The Chaste Hunter
The hunt, Wild animals, The wilderness, Virginity, Young girls
Deer, Bear, Bow and arrow, Hunting dogs, Palm tree
"Whose study is the bow and the shooting of hares and the spacious dance and sport upon the mountains.”
Callimachus, poet and scholar
Artemis is the daughter of Leto and Zeus and the older twin sister of Apollo. On her birth Hephaestus gifted her a golden bow which she played with for most of her childhood. She learnt how to hunt and decided to become the greatest hunter in history. This goal has taken her whole life to achieve.
She began by visiting the Greater Cyclopes, who work deep in their forges under volcanic isles. They made her arrows of gold and a quiver to hold them, and she spent countless hours practising her archery against trees and beasts of every size. Once confident of her aim the goddess travelled far into the wild to find Pan, the forest god. He taught her the laws of the forest and how to survive away from the trappings of civilisation. Pan gave her seven bitches and six dogs as a hunting pack, which helped capture the six golden-horned deer she uses to pull her chariot. With her training and equipment complete, Artemis ascended to Olympus.
Zeus greeted her there and praised her achievements. She lives there now in a modest palace, a large wooden hunting lodge set into a forest grove. There she resides with her choir of sixty ocean nymphs who appear as nine-year-old girls. Artemis is attended by twenty Nymphs who serve as her handmaidens and hunting party.
The Proud Hunter
Artemis is proud of her ability as a hunter and has a touch of her twin's pride. She will stand no challenges from any mortal or lesser being.
She once took vengeance on the great King Agamemnon of Mycenae when he killed a stag in a grove sacred to her. Standing over the body, he boasted he was a mightier hunter than even Artemis. Angered by this insult, Artemis cursed the Greek fleet when it attempted to set out for Troy and demanded Agamemnon sacrifice his daughter Iphigenia in that same grove. True to form Agamemnon placed politics ahead of family, but Iphigenia's life was spared when Artemis rescued the princess from the knife, replacing her with a boar. She lifted her curse but took Iphigenia to Tauros to become her priestess. Yet Agamemnon should consider himself lucky. Many others have sought to claim themselves a greater hunter than Artemis and all have met unpleasant ends.
The vain and beautiful Adonis boasted how his hunting prowess rivalled Artemis. Unable to stand such hubris, Artemis told a jealous Ares where Adonis was hunting. Ares took the form of a massive boar and gored to death his rival to Aphrodite's heart.
Broteas was a famed hunter who refused to worship Artemis and do her honour. As punishment, Artemis cursed him so every arrow he fired missed. This drove him mad and he ended his life by throwing himself into a fire.
A Chaste Goddess
The Theban hero Actaeon was famed as a breeder of hunting dogs. To prove his animals' ability he set out to track Artemis. He succeeded, finding her bathing naked in a spring. Angered to find a man watching her she turned him into a feeble stag. His dogs did not recognise their master and killed him.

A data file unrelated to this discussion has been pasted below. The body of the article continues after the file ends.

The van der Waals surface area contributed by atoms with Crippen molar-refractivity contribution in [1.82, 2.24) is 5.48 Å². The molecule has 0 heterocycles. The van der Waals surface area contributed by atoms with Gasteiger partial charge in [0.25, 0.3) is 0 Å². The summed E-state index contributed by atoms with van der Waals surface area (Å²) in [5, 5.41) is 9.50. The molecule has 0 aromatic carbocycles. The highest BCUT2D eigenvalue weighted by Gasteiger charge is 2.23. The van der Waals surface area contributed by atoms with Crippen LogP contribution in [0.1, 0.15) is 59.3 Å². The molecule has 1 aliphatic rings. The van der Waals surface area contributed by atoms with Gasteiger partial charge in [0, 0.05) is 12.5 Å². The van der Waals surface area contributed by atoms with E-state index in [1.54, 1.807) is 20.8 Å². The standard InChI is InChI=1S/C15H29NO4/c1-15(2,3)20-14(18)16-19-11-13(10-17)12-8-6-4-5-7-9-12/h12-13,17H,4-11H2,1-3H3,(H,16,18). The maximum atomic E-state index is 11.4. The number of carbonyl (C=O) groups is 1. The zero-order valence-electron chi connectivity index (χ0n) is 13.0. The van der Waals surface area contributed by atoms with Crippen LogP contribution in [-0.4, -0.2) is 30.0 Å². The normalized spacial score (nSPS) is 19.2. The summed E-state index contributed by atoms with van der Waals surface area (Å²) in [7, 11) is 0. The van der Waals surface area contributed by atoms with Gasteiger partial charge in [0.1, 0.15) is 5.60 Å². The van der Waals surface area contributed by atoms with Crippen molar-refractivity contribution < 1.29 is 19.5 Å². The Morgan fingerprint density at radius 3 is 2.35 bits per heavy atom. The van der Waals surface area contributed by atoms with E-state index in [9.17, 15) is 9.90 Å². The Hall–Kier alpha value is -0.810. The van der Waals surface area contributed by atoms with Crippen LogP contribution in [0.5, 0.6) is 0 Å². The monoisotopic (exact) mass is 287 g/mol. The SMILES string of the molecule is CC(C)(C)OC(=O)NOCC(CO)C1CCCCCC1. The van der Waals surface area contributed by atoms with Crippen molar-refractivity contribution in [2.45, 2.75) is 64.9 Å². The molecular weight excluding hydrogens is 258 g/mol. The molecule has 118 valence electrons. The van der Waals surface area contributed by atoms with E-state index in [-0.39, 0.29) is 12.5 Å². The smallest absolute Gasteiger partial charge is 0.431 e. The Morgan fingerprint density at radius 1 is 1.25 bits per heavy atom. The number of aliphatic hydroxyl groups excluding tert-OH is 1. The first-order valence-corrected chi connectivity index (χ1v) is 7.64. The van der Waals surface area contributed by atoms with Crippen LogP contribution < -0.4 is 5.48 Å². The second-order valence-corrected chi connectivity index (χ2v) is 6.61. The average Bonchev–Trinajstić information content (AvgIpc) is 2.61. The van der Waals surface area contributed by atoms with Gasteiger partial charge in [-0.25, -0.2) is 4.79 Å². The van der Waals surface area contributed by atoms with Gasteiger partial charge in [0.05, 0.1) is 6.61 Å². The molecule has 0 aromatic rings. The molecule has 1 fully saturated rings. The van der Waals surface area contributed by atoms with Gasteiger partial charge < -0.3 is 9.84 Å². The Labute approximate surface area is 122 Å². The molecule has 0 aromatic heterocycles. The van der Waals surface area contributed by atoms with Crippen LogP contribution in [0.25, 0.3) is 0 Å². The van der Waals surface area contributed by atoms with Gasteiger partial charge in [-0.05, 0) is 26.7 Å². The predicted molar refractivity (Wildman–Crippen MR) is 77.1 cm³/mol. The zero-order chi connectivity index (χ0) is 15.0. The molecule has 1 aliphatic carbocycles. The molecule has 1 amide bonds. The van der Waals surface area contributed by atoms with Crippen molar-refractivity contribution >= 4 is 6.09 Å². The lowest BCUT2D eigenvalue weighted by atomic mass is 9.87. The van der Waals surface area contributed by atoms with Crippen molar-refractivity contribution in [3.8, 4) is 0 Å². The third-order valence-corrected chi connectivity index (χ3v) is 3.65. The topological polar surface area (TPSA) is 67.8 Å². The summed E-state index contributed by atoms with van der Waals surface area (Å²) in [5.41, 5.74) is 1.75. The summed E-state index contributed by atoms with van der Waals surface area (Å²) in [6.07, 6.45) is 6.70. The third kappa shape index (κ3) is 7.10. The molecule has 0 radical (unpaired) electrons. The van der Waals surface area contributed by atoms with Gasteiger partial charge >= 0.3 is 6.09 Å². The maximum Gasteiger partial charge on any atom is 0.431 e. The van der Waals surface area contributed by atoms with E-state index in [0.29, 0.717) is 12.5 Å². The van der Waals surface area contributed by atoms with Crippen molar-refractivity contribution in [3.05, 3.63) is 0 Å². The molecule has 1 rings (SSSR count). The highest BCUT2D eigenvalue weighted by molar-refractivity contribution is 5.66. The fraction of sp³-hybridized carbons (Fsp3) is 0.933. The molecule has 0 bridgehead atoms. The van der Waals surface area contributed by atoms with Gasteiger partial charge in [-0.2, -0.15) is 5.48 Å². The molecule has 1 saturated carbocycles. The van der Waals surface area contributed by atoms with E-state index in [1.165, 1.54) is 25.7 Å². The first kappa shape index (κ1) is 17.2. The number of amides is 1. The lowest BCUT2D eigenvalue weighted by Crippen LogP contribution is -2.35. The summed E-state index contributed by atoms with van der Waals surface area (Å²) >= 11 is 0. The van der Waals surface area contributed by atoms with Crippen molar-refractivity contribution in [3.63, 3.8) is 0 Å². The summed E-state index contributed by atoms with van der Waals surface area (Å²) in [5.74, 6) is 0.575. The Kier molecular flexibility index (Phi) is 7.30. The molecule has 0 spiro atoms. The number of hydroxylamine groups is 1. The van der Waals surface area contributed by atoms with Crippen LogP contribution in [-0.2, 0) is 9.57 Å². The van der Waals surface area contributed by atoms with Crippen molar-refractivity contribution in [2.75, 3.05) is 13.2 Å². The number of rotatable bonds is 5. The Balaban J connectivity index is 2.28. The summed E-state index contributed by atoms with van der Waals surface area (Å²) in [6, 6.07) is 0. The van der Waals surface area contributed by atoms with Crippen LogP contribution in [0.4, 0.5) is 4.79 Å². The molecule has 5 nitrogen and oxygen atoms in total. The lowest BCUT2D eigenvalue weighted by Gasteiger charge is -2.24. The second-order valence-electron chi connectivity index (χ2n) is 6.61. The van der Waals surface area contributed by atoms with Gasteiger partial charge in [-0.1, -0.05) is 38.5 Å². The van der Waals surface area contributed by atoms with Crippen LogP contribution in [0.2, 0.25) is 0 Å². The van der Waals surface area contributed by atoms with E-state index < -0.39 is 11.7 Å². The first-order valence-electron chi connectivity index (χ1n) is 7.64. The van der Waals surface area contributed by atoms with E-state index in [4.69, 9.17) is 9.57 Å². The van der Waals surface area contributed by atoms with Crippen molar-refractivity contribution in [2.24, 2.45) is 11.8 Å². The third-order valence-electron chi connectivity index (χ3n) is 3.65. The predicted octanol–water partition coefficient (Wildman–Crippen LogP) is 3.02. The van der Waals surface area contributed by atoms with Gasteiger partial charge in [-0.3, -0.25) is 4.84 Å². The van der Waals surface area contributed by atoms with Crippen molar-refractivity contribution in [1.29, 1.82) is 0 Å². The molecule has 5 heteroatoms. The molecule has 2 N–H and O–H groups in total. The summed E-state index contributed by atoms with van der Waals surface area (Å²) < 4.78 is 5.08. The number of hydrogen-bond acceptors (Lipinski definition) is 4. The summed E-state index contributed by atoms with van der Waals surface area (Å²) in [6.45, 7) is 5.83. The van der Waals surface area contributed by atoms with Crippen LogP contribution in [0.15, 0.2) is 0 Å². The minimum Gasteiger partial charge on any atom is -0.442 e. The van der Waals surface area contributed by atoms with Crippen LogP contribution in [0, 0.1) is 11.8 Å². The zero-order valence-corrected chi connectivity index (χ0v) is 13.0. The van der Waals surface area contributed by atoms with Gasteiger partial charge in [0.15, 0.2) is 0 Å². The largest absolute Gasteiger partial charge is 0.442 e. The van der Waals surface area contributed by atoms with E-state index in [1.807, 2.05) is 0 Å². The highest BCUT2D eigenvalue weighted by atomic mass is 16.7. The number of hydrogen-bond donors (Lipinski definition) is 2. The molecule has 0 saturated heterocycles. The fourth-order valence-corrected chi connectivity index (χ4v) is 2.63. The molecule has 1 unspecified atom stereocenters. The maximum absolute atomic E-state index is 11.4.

Artemis’ first and sole love was the giant Orion, a brilliant hunter and the only person who could keep up with the goddess. They found much in common, grew close and spent much time together away from the hunt. Apollo became suspicious of Orion’s motives. Determined to protect his sister, or maybe out of jealousy, he waited until Orion was swimming far out at sea with just his head visible. Going to his sister, Apollo challenged her to hit the small dark object in the water. He shot first and deliberately missed and then calmly watched on as Artemis drew her bow and sent an arrow flying at her lover. Her shot was true and the arrow struck Orion in the head, killing him instantly. After Apollo paid up the wager and left, Artemis went out to recover her arrow. Finding the dead Orion, Artemis was left in deep despair over the tragedy of her own making. Determined to honour him, she placed Orion in the stars so that he could hunt forever. The episode left Artemis distrustful of love and she vowed to remain chaste so that no others may suffer the fate of Orion.
Goals and Champions
Like her brother, Artemis is a firm believer in the supremacy of the Olympic gods. Her champions are directed to hunt down the schemes and followers of the Titans. Other common tasks for her champions involve the protection of wildernesses from encroaching civilisation and protecting maiden women.
Personality and Appearance
Artemis appears as a tall woman in her late teens with her dark hair tied back. She always carries her bow and a quiver of arrows. Her normal dress is a practical knee-length chiton and heavy sandals but in more formal settings she wears a long robe with a veil over her hair.
Unlike her twin brother she is focused but can be just as prideful with a hint of the same spite. She takes her realms seriously and expects her retinue and champions to be chaste.
Worship of the huntress god happens all over Greece in sacred groves and temples near mountains, forests and the wilds. She is invoked by hunters wishing success and by parents wishing for protection for their daughters. At her temples and sacred groves a chaste female priest attends to her worship, making sacrifices of boar. Deer and bears are sacred to Artemis and are never sacrificed in her name. At her festivals it is common for young girls to dance in bear costumes.
The greatest site of her worship was at Ephesus in Anatolia. It is a huge temple, almost equal in size to the Parthenon of Athena, and was the first built out of marble. The temple is also a sanctuary for those fleeing from persecution, mortal or divine, and is protected by a circle of dense trees.